Jimmy Kimmel introduced a group of hardcore conservatives against DACA to a woman who was brought to America illegally at age two. The women held her young daughter on her lap and explained that she has submitted paperwork, has a social security card and pays taxes. None were moved to say the woman should not be deported. When one guest told her to leave and apply to comeback legally, she explained it could take 10 years. The man had no sympathy saying then that's what it takes. When her American soldier fiance was brought into the picture, one of anti-DACA guests did kind of say the woman should not be deported.
FBI Director Christopher Wray told the White House he opposes the release of a controversial, classified GOP memo alleging bias at the FBI and Justice Department because it contains inaccurate information and paints a false narrative, according to a person familiar with the matter. President Donald Trump was overheard Tuesday night telling a Republican lawmaker that he was "100 percent" planning to release the memo, which was written by staffers on the House Intelligence Committee and is aimed at raising questions about the validity of the investigation into possible collusion between Trump's campaign and Russia, now led by Special Counsel Robert Mueller. The FBI isn't included in the inter-agency review process led by the White House aimed at deciding whether -- and how much of -- the memo can be made public following a vote Monday by the House Intelligence panel to release it. Wray was allowed to read the memo on Sunday. read more
The House Intelligence Committee has voted to release the Nunes Memo, which allegedly outlines widespread abuses by the DOJ and FBI in obtaining a surveillance order against former national security advisor to the Trump Campaign, Carter Page. As a former FBI agent who has been through the process of obtaining these kinds of warrants under the Foreign Surveillance Intelligence Act (FISA), I know that such an allegation, if true, would require a vast number of people across two branches of government to be on board and willing to put their careers on the line for a conspiracy. To that end, in advance of the memo being released, I want to highlight five questions that the Nunes Memo must clearly address in order for its allegations of abuse to be substantiated and credible. read more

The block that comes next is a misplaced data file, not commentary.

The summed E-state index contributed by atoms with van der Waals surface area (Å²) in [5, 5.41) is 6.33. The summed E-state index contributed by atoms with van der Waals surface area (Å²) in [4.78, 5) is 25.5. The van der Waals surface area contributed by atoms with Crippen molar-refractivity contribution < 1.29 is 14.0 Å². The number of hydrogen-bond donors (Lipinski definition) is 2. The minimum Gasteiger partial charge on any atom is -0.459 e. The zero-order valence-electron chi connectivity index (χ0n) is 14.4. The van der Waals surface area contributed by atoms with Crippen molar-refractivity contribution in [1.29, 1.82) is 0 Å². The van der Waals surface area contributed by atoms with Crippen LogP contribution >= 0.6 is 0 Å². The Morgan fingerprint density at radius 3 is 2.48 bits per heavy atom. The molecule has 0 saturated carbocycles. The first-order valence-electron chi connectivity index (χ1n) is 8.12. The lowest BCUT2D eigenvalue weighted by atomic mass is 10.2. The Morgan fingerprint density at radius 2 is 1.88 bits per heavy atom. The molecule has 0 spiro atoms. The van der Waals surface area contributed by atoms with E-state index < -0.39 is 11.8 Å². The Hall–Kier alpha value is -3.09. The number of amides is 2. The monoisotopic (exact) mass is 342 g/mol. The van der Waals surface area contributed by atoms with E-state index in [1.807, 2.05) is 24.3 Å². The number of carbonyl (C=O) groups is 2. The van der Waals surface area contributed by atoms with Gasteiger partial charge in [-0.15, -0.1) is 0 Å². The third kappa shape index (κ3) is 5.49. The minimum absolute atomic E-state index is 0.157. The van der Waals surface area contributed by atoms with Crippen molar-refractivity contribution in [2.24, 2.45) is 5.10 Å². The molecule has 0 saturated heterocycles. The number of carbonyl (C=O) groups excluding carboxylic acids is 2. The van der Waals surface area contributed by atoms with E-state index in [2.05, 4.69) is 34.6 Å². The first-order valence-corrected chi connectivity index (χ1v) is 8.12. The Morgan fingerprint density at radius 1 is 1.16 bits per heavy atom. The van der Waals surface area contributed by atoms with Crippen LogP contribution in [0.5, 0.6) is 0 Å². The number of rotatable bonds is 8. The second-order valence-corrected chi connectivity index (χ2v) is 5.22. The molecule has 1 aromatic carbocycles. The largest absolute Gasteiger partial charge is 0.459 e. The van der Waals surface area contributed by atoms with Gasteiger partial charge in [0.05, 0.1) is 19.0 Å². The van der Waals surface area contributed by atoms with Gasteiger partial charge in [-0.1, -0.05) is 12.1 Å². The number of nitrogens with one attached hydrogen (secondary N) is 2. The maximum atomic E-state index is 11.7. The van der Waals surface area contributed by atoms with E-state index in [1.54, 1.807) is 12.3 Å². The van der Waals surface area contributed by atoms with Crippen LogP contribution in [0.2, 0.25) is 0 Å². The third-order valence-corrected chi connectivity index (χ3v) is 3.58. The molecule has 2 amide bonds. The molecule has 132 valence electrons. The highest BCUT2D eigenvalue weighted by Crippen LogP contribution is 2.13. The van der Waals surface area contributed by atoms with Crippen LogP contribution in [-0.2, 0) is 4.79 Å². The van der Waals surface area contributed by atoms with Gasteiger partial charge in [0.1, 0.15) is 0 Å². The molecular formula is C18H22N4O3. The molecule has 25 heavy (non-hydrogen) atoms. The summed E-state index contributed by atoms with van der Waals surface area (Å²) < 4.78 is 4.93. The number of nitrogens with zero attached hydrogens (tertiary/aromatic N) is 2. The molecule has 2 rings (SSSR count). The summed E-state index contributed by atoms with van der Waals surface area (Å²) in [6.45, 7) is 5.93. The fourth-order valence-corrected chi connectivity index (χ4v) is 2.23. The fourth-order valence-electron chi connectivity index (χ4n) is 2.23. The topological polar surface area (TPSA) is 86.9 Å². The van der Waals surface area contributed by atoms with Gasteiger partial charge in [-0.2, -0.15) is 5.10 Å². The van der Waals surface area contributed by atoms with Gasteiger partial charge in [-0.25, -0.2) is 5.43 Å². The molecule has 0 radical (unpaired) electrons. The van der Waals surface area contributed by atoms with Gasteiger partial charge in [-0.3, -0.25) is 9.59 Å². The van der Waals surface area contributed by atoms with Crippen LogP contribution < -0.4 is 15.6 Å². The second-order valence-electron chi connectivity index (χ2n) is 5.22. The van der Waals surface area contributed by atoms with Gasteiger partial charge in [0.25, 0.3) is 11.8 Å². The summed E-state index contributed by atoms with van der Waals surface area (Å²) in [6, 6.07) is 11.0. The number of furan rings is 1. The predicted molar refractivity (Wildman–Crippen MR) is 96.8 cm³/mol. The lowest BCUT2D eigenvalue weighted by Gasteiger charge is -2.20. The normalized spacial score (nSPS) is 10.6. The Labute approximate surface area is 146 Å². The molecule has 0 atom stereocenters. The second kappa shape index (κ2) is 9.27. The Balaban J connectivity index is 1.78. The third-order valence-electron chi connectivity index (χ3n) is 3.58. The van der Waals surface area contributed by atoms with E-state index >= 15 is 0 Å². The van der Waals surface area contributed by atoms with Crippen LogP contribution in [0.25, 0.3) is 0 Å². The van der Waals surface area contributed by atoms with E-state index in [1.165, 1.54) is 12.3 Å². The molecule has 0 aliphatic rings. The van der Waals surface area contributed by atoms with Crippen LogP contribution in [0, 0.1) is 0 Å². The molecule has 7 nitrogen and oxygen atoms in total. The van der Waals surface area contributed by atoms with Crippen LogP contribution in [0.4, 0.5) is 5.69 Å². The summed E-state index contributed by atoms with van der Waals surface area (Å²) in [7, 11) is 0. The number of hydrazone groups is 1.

Casino mogul and Republican National Committee (RNC) finance chair Steve Wynn is facing accusations of sexual misconduct, including that he forced a woman to have sex with him in 2005, The Wall Street Journal reported Friday. Wynn, who was named an RNC official after President Trump's inauguration, allegedly committed acts of sexual misconduct for decades, and would pressure some employees to take part in sex acts. The Journal reported that Wynn reached a $7.5 million settlement with a manicurist who worked at his Wynn Las Vegas property after he forced her to have sex with him. She returned from his office upset and told her colleagues about the incident, according to The Journal. read more
Far from backing Trump, Manhattan was one of the most heavily pro-Hillary Clinton counties in the country in 2016, supporting her by a 77-point margin. (In his home county, Trump won only 9.7 percent of the vote; for every 2.6 votes he got, a third-party candidate got one.) We don't hear much about how Manhattanites have responded to the first year of Trump's presidency, though, despite how much we've heard about how regions central to Trump's candidacy are still home to people who stand by their choice. There are a lot of reasons for not focusing on the views of people in Manhattan, including that the city is not without a voice in the media and that how it voted was not particularly surprising (compared to the fervent support Trump enjoyed in the Rust Belt). read more